When you think of The Punisher, you imagine him standing up for innocent people, who are usually in a bad situation while organized crime takes advantage. The last thing you would picture is The Punisher fighting homeless people. But it happens in a story called “Hidden”, written by Garth Ennis and drawn by Tom Mandrake. While chasing some wiseguys into a subway, Frank Castle accidentally discovers a secret group of homeless people, who ironically capture weaker homeless people to be killed, while the stronger ones join them.
The story takes place in the fourth volume of The Punisher, issues 24 through 26. A colored woman named Jen, who works in a soup kitchen with a guy named Paul, follows a homeless man into the subway and down the tracks to find a hidden community. Paul follows separately. Jen accidentally finds The Punisher, who is following the subway tracks for different reasons. Pretty quickly, they find an endless pile of dead bodies down a manhole.
While overwhelmed, Punisher fights a crowd of homeless people by tossing a grenade underneath their feet. Punisher escapes by grabbing onto a subway train car and entering the train. Meanwhile, Jen finds her friend Paul, who has a cut wrist and neck, left to die. She leaves to get help, since she isn’t strong enough to carry him, especially in his critical condition. After The Punisher loads up on weapons, he encounters Jen again on the subway tracks.
By the end of part 2 of the story and into part 3 of “Hidden”, we find out that a boy goes crazy after his 400-pound mother chokes to death and gets pinned down with her dead body on top of him for two weeks. He survives by eating some of her body, and drinking her blood. This was told in the past, as in the story he lives under the pile of dead bodies in the subway, which gives him warm and comfort like his mother did, and he gives the homeless people money for food in exchange for them to bring him more victims. He is the antagonist in this story.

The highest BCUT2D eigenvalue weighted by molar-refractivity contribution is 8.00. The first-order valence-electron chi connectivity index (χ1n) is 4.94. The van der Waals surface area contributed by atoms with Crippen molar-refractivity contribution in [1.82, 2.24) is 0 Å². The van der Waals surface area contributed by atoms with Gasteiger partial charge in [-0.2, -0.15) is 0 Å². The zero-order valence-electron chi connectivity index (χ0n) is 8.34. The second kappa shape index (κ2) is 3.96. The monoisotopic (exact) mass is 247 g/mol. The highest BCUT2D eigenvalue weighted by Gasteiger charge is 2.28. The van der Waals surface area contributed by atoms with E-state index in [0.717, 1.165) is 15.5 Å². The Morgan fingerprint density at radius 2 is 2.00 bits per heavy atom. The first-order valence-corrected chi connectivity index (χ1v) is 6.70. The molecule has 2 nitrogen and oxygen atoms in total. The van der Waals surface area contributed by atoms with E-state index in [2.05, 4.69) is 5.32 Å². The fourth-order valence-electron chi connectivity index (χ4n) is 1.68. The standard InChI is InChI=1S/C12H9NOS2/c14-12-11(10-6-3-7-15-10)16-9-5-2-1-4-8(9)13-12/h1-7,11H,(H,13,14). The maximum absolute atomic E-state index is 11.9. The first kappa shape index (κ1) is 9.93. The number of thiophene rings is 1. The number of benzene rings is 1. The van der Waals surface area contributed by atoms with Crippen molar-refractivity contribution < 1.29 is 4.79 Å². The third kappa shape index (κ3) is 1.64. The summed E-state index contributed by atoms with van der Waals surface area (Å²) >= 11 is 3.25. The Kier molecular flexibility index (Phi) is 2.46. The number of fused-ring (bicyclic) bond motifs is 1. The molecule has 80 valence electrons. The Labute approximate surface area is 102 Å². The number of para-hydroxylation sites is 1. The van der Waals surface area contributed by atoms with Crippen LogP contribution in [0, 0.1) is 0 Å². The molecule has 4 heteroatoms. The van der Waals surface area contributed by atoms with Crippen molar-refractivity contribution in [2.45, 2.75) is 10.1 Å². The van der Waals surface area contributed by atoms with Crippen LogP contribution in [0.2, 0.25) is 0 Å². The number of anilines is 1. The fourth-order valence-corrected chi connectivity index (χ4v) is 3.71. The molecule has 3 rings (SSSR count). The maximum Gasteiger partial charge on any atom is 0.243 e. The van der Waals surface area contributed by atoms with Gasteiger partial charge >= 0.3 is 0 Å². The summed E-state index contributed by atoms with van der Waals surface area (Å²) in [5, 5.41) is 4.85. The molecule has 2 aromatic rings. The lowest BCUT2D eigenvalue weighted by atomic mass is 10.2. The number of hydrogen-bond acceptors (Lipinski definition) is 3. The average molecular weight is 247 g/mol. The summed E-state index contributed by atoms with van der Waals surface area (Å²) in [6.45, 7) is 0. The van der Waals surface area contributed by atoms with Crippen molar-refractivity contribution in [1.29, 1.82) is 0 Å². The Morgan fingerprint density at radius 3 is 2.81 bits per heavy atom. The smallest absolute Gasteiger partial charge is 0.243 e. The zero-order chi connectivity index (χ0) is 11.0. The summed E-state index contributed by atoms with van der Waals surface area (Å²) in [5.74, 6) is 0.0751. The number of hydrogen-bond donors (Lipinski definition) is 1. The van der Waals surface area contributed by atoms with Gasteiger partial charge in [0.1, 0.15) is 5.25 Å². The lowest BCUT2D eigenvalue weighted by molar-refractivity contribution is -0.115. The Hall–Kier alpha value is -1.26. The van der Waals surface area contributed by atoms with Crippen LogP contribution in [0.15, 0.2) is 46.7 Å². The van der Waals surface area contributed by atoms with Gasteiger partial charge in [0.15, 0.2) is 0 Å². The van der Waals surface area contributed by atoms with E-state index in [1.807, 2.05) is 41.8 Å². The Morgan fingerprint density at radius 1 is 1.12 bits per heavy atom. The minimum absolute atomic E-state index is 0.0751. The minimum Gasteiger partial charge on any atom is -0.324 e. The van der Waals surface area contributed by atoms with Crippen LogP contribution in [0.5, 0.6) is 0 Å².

Jen follows Punisher back into the subway’s hidden lair, hoping to save her friend Paul with his help. Unfortunately, they find that he bled out and died shortly before they found him. Jen tries to talk Punisher out of killing all the homeless people, which was his intention. After encountering the crazy boy, Jen tells Punisher to burn the bodies using a flamethrower, since they remind the boy of his mother. The boy burns up with the pile of dead bodies, and they manage to escape.
So yeah, The Punisher fights homeless people in the subway. He even manages to blow up some of them with a claymore mine. This story falls under the Marvel Knights banner and has a violent content warning on the cover. This is to be expected of Punisher comics, since killing is what he does best. He wouldn’t be much of an anti-hero if he blew bubbles and chased rainbows. Tom Mandrake’s art is pretty good in this story, which is something to be appreciated, since accurate depictions of The Punisher are hard to come by. Although the comic itself identifies itself as volume 4, some comic shops call it the 5th Punisher series. If for no other reason, collect this series for the Tim Bradstreet covers. Most issues have our favorite anti-hero painted in photo-realism that every comic fan could enjoy.